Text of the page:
by Michael Bryan

You would think that the idea of condemning people to death by
withholding medical treatment would be pretty abhorrent to just about
everyone. That is certainly what conservatives are banking on with
their invocation of mythical 'death panels' that was supposedly a
feature of the health reform legislation before Congress.

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You
would think, then, that they would be rather sensitive of anything that
smacks of euthanasia here at home. You would be wrong. Here in Arizona
it is perfectly legal to let a person who cannot care for himself die
by withholding medical care – as long as you pray for them to be
miraculously healed.

Many states have statutes that make it a
crime to allow a vulnerable adult or child to come to harm through
neglect, including withholding needed medical care. A vulnerable adult
is mentally or physically impaired person who cannot protect himself
from neglect, abuse, or exploitation, such as a person who is gravely
ill. Here in Arizona that statute is the Child and Vulnerable Adult
Abuse Act
.

However, there are some exceptions to criminal
liability for allowing harm to come to vulnerable adults. One is,
sensibly, medical providers who are withholding care pursuant to the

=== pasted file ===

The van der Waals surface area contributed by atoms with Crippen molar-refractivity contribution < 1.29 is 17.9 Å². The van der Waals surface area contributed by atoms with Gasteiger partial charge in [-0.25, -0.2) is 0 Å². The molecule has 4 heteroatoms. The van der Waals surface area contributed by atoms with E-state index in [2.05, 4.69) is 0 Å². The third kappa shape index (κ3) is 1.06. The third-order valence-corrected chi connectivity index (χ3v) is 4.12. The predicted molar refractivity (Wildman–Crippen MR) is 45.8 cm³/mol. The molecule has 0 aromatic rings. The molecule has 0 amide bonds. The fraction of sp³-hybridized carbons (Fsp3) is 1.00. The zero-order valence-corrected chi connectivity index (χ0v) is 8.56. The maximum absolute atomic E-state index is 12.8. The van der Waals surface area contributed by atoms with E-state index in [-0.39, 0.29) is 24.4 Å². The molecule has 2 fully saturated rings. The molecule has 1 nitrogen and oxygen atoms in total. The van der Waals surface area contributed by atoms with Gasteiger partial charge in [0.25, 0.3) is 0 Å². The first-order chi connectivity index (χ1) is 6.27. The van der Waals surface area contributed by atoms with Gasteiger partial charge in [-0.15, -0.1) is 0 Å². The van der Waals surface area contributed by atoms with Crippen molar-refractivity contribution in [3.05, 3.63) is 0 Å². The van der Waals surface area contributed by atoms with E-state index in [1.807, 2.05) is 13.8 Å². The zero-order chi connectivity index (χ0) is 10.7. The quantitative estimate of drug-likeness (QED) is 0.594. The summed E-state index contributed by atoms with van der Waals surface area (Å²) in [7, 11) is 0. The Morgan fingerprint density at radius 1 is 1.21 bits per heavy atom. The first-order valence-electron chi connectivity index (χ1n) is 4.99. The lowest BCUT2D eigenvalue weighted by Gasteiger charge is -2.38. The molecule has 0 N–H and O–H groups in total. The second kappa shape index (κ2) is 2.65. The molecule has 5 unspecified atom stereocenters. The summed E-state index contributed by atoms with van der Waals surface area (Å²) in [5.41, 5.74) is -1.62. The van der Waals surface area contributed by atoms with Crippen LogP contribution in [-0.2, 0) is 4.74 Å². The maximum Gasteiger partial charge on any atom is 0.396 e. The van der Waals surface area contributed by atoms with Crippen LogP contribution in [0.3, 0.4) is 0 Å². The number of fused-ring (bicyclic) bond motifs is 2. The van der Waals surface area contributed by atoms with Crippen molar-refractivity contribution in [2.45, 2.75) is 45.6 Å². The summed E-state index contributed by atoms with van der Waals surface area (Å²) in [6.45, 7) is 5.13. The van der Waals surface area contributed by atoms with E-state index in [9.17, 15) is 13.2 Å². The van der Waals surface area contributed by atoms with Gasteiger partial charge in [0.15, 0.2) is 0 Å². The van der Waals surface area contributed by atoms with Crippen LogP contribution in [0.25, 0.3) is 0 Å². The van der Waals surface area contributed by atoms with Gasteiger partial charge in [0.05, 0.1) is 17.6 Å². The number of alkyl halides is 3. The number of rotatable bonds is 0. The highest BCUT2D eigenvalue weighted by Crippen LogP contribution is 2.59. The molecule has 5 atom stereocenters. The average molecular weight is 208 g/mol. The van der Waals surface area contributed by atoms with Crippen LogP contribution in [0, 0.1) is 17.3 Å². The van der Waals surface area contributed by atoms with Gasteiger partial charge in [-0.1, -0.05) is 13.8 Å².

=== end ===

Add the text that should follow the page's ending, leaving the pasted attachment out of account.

patient's own refusal or an advance health care directive.

The second is quite extraordinary:

"E. This section does not apply to:

2.
A vulnerable adult who is being furnished spiritual treatment through
prayer alone and who would not otherwise be considered to be abused,
neglected or endangered if medical treatment were being furnished."

So,
in Arizona, you can withhold needed medical care that would save a
person's life, even if they don't consent, so long as you pray for
them.

Faithhealer Maybe health insurance companies should set up prayer
groups to pray for the recovery of the folks they deny treatment
through pre-existing rulings and rescission of their policies. We
could call those prayer groups 'death panels' with a straight face.

To
me, this exception is outrageous. Are Christian Scientists such a
powerful lobby in Arizona that their wacky beliefs about medicine merit
an exception in our criminal code? Note that this exception doesn't
apply to children, just vulnerable adults. It's not OK to let your
children die by denying them medical care, but grandma is fair game,
apparently. Or were Arizona's conservatives looking ahead to day when
insurance companies needed a cheap way to get away with the moral
equivalent of murder?

"Yeah, we denied that life-saving procedure and the patient died, but we prayed for him to get better!"

I wonder how many conservatives will jump to the defense of Arizona's own 'death panels' of the prayerful in the comments?

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